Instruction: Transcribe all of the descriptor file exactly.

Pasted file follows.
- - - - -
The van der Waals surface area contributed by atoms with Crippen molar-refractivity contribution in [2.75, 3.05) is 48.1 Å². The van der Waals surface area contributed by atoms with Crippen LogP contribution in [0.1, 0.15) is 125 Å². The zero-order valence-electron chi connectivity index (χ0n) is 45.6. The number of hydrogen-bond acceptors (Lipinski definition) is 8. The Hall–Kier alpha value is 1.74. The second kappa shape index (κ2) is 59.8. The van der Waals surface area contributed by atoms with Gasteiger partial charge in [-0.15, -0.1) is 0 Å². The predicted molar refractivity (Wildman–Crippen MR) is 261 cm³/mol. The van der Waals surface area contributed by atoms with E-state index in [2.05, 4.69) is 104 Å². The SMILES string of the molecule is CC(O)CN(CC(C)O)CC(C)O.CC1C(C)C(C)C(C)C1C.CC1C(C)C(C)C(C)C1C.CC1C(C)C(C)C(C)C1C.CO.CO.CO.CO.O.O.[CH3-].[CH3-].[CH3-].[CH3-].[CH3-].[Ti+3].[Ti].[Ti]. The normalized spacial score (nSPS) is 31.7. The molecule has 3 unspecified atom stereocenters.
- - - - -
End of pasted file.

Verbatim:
The van der Waals surface area contributed by atoms with Crippen molar-refractivity contribution in [2.75, 3.05) is 48.1 Å². The van der Waals surface area contributed by atoms with Crippen LogP contribution in [0.1, 0.15) is 125 Å². The zero-order valence-electron chi connectivity index (χ0n) is 45.6. The number of hydrogen-bond acceptors (Lipinski definition) is 8. The Hall–Kier alpha value is 1.74. The second kappa shape index (κ2) is 59.8. The van der Waals surface area contributed by atoms with Gasteiger partial charge in [-0.15, -0.1) is 0 Å². The predicted molar refractivity (Wildman–Crippen MR) is 261 cm³/mol. The van der Waals surface area contributed by atoms with E-state index in [2.05, 4.69) is 104 Å². The SMILES string of the molecule is CC(O)CN(CC(C)O)CC(C)O.CC1C(C)C(C)C(C)C1C.CC1C(C)C(C)C(C)C1C.CC1C(C)C(C)C(C)C1C.CO.CO.CO.CO.O.O.[CH3-].[CH3-].[CH3-].[CH3-].[CH3-].[Ti+3].[Ti].[Ti]. The normalized spacial score (nSPS) is 31.7. The molecule has 3 unspecified atom stereocenters.